VINTAGE SPORTS-CAR CLUB COTSWOLD TRIAL, NOVEMBER 27th
This annual invitation event attracted twenty-six entries, including four teams entered by the Vintage, Harrow, United Hospitals and Bugatti Owners’ Clubs. The placing Was in this order, the Vintage carrying off the S. C. H. Davis Cup by one mark. The team consisted of Miss Barbara Marshall’s assorted G.N., Denyer’s stout Lea-Francis and Heal’s
xersatile 30/98. Harrow had the misfortune for one of their team to park his sump on a stony prominence and the Bugatti Club team included Lind Walker’s fast 1k-litre G.P. Bug. running, complete with dope ! It was one of the very few cars to rise up Gypsy Lane without assistance. This hill incidentally proved the undoing of all the larger cars and outstanding climbs were made by Denver and Biggs with his blown 2-litre B.M.W. Miss Marshall only failed by the narrowest margin. Stony Lane only failed the Bugatti and at a special test at the top Biggs, Harris (M.G.), Denver and Heal were the four best, in that order. Heal’s performance was particularly good, considering the size of the car, and most of the big cars, including Bonne-Hills and Shakespeare’s saloon Bentleys, got into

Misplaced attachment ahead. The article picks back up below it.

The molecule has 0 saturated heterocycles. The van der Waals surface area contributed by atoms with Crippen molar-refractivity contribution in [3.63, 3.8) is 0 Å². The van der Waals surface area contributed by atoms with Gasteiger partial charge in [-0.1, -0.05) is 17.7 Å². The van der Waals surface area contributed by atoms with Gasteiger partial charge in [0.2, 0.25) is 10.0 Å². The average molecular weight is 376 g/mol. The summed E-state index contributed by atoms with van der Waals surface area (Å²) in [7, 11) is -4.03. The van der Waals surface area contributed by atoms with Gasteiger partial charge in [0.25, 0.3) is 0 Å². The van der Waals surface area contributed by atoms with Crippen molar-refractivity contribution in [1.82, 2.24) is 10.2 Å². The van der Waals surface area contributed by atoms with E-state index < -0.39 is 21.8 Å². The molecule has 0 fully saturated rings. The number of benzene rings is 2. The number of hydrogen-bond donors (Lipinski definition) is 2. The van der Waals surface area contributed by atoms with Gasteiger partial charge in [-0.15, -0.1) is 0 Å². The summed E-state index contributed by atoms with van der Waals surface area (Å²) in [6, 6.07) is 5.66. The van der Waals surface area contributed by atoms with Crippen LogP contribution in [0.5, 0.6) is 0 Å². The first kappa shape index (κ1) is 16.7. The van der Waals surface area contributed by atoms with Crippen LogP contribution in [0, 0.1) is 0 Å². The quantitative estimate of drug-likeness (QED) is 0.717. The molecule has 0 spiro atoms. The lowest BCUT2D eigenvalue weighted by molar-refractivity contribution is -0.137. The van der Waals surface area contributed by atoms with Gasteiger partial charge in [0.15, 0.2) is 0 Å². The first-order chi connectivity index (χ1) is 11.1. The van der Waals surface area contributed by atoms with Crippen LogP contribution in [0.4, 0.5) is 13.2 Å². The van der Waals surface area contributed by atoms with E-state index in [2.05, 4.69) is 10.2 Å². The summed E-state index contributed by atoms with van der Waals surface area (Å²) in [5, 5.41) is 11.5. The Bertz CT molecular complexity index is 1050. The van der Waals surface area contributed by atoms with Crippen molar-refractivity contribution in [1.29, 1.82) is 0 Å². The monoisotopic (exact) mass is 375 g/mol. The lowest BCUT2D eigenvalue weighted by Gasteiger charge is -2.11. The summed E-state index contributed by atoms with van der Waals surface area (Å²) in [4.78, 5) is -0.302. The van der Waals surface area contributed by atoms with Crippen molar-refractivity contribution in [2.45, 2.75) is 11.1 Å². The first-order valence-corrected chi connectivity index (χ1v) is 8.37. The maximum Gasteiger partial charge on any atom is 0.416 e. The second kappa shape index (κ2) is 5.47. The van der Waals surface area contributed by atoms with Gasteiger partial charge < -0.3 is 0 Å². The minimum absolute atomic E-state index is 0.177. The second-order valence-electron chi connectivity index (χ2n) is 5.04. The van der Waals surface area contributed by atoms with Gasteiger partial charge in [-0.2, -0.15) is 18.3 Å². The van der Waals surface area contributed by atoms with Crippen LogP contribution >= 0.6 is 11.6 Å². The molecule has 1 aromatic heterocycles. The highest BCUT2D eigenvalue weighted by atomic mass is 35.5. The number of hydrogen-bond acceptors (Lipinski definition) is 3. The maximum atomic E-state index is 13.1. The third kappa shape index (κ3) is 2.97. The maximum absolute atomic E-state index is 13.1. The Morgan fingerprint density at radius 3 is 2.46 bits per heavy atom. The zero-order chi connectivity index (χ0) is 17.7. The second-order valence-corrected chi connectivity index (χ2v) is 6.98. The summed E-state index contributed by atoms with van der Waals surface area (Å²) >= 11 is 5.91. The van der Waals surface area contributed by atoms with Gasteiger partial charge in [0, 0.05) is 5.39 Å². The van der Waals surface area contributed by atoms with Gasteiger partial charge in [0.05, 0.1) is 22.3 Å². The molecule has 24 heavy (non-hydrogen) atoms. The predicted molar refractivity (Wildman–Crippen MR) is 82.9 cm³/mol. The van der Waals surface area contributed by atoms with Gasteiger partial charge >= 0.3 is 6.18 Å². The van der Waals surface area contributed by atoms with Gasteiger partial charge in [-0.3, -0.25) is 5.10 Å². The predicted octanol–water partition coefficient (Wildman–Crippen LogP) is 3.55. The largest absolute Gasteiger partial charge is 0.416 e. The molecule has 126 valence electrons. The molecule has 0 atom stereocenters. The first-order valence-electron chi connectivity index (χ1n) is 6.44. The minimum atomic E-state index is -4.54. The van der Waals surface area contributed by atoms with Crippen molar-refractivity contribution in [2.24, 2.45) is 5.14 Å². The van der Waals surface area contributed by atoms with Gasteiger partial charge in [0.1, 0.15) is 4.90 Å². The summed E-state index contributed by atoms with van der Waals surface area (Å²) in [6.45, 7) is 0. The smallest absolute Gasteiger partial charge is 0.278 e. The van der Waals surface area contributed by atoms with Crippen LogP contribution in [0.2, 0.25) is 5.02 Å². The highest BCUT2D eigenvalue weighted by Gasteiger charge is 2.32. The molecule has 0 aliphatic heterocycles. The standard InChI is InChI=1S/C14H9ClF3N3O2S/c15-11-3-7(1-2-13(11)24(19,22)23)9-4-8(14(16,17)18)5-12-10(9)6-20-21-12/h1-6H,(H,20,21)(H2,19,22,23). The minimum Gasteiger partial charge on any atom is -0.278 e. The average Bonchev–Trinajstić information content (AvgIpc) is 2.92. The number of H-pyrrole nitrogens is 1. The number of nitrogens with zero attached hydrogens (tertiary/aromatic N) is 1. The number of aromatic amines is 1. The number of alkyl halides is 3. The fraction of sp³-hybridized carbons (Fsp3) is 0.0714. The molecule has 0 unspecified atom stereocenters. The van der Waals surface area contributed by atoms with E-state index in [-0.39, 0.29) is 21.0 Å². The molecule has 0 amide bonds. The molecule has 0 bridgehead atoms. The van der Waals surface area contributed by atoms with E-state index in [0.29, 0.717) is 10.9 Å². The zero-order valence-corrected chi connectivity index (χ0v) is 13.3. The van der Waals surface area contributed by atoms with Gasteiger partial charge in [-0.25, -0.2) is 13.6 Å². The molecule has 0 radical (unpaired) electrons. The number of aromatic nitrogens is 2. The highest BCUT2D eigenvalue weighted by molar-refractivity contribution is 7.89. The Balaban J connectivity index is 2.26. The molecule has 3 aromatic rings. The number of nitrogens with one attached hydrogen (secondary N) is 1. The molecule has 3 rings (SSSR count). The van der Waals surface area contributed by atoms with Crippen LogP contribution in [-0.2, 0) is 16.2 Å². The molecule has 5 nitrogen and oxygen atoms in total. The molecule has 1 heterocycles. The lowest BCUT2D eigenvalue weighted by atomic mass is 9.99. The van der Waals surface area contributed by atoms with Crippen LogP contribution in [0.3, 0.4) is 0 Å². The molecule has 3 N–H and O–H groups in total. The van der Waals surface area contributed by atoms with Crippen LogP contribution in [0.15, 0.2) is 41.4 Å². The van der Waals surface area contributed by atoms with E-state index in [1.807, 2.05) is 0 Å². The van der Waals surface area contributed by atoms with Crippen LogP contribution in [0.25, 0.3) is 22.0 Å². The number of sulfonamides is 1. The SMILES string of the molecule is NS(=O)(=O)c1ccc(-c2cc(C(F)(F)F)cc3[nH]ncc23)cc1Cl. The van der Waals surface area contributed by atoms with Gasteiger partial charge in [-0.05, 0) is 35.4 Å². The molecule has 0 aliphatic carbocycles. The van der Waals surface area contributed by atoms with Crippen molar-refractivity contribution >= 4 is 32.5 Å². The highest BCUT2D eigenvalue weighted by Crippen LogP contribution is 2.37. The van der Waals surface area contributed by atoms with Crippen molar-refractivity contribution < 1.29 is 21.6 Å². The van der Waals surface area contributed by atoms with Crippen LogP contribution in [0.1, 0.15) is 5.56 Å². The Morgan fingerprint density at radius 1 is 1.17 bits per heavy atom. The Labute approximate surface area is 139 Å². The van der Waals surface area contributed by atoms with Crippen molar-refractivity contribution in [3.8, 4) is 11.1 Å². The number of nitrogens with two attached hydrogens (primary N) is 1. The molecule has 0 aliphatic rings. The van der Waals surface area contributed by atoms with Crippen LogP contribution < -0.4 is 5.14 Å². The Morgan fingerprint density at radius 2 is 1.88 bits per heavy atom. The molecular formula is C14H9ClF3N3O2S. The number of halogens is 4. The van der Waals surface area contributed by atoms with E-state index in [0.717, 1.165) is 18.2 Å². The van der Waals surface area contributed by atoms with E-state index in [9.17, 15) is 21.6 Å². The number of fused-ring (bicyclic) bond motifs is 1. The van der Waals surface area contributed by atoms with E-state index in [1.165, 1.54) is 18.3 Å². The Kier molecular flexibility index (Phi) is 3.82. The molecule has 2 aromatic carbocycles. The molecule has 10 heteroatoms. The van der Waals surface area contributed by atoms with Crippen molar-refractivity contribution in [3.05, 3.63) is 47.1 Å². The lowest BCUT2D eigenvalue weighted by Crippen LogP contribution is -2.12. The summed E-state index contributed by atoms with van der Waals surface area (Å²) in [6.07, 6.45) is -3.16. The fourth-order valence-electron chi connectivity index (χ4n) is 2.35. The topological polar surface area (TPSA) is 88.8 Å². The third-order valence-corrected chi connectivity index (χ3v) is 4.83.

fearful contortions. ” Porky ” Lees (erstwhile of ‘Nash fame) was also good on his 41-litre Bentley.
At the acceleration test WindsorRichards and Heal’s 30/98s did well to beat the blown B.M . W., which was third. Biggs made the best performance of the day, followed by Denyer, who wins the Harold Powell Cup. Other provisional award winners are as follows :—
Harris (M.G.), Miss Marshall (G.N.), Heal (30/98), Baddeley (Austin), and Chiridge (Frazer-Nash).
CHILTERN CAR CLUB